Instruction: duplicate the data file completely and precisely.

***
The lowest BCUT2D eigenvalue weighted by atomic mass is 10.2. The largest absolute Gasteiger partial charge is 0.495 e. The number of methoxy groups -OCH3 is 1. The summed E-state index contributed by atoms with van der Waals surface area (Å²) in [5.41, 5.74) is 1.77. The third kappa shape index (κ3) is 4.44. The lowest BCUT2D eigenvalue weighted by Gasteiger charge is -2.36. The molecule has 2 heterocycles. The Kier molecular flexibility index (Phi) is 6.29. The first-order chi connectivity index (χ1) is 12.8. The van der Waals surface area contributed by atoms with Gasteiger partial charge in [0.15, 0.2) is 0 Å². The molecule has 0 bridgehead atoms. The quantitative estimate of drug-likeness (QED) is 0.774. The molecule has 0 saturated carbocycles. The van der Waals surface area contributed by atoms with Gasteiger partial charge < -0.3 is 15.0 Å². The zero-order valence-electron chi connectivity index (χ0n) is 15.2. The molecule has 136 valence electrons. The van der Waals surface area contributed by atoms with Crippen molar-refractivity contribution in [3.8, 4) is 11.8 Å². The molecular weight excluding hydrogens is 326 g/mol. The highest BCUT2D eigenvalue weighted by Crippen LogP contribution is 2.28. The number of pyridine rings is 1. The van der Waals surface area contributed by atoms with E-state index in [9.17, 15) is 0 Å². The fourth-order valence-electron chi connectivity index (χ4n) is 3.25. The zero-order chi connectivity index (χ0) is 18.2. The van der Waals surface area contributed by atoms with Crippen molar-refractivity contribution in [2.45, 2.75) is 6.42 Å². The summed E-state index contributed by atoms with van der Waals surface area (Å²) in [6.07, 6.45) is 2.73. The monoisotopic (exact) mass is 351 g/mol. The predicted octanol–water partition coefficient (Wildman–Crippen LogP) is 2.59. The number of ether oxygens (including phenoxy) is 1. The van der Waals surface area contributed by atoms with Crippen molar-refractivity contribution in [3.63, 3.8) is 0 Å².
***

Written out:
The lowest BCUT2D eigenvalue weighted by atomic mass is 10.2. The largest absolute Gasteiger partial charge is 0.495 e. The number of methoxy groups -OCH3 is 1. The summed E-state index contributed by atoms with van der Waals surface area (Å²) in [5.41, 5.74) is 1.77. The third kappa shape index (κ3) is 4.44. The lowest BCUT2D eigenvalue weighted by Gasteiger charge is -2.36. The molecule has 2 heterocycles. The Kier molecular flexibility index (Phi) is 6.29. The first-order chi connectivity index (χ1) is 12.8. The van der Waals surface area contributed by atoms with Gasteiger partial charge in [0.15, 0.2) is 0 Å². The molecule has 0 bridgehead atoms. The quantitative estimate of drug-likeness (QED) is 0.774. The molecule has 0 saturated carbocycles. The van der Waals surface area contributed by atoms with Gasteiger partial charge < -0.3 is 15.0 Å². The zero-order valence-electron chi connectivity index (χ0n) is 15.2. The molecule has 136 valence electrons. The van der Waals surface area contributed by atoms with Crippen molar-refractivity contribution in [3.8, 4) is 11.8 Å². The molecular weight excluding hydrogens is 326 g/mol. The highest BCUT2D eigenvalue weighted by Crippen LogP contribution is 2.28. The number of pyridine rings is 1. The van der Waals surface area contributed by atoms with E-state index in [9.17, 15) is 0 Å². The fourth-order valence-electron chi connectivity index (χ4n) is 3.25. The zero-order chi connectivity index (χ0) is 18.2. The van der Waals surface area contributed by atoms with Crippen molar-refractivity contribution in [2.45, 2.75) is 6.42 Å². The summed E-state index contributed by atoms with van der Waals surface area (Å²) in [6.07, 6.45) is 2.73. The monoisotopic (exact) mass is 351 g/mol. The predicted octanol–water partition coefficient (Wildman–Crippen LogP) is 2.59. The number of ether oxygens (including phenoxy) is 1. The van der Waals surface area contributed by atoms with Crippen molar-refractivity contribution in [3.63, 3.8) is 0 Å².